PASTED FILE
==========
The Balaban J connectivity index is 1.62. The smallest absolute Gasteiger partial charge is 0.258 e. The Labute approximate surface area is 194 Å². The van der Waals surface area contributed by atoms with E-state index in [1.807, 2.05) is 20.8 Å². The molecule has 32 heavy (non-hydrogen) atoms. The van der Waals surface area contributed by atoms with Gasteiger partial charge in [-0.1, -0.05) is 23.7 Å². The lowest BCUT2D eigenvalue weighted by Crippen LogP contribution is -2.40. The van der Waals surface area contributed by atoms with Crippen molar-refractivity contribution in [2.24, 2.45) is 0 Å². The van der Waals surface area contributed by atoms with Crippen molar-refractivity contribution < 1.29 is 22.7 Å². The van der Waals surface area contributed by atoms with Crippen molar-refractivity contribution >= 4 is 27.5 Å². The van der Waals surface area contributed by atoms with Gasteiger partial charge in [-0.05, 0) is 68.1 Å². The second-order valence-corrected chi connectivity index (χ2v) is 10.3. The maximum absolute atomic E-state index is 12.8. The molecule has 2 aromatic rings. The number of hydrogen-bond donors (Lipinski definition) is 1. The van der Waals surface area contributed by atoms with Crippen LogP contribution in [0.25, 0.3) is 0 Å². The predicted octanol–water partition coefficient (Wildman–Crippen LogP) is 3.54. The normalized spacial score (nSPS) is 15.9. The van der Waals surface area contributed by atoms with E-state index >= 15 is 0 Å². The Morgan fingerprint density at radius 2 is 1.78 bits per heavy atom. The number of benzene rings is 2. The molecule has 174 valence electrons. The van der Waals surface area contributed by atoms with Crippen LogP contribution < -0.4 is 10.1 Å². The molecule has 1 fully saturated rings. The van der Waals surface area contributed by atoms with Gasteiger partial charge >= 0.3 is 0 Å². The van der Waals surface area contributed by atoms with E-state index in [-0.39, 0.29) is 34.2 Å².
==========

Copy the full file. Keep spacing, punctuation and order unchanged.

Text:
The Balaban J connectivity index is 1.62. The smallest absolute Gasteiger partial charge is 0.258 e. The Labute approximate surface area is 194 Å². The van der Waals surface area contributed by atoms with E-state index in [1.807, 2.05) is 20.8 Å². The molecule has 32 heavy (non-hydrogen) atoms. The van der Waals surface area contributed by atoms with Gasteiger partial charge in [-0.1, -0.05) is 23.7 Å². The lowest BCUT2D eigenvalue weighted by Crippen LogP contribution is -2.40. The van der Waals surface area contributed by atoms with Crippen molar-refractivity contribution in [2.24, 2.45) is 0 Å². The van der Waals surface area contributed by atoms with Crippen molar-refractivity contribution < 1.29 is 22.7 Å². The van der Waals surface area contributed by atoms with Crippen molar-refractivity contribution >= 4 is 27.5 Å². The van der Waals surface area contributed by atoms with Gasteiger partial charge in [-0.05, 0) is 68.1 Å². The second-order valence-corrected chi connectivity index (χ2v) is 10.3. The maximum absolute atomic E-state index is 12.8. The molecule has 2 aromatic rings. The number of hydrogen-bond donors (Lipinski definition) is 1. The van der Waals surface area contributed by atoms with Crippen LogP contribution in [0.25, 0.3) is 0 Å². The predicted octanol–water partition coefficient (Wildman–Crippen LogP) is 3.54. The normalized spacial score (nSPS) is 15.9. The van der Waals surface area contributed by atoms with E-state index >= 15 is 0 Å². The Morgan fingerprint density at radius 2 is 1.78 bits per heavy atom. The number of benzene rings is 2. The molecule has 174 valence electrons. The van der Waals surface area contributed by atoms with Crippen LogP contribution < -0.4 is 10.1 Å². The molecule has 1 fully saturated rings. The van der Waals surface area contributed by atoms with Gasteiger partial charge >= 0.3 is 0 Å². The van der Waals surface area contributed by atoms with E-state index in [-0.39, 0.29) is 34.2 Å².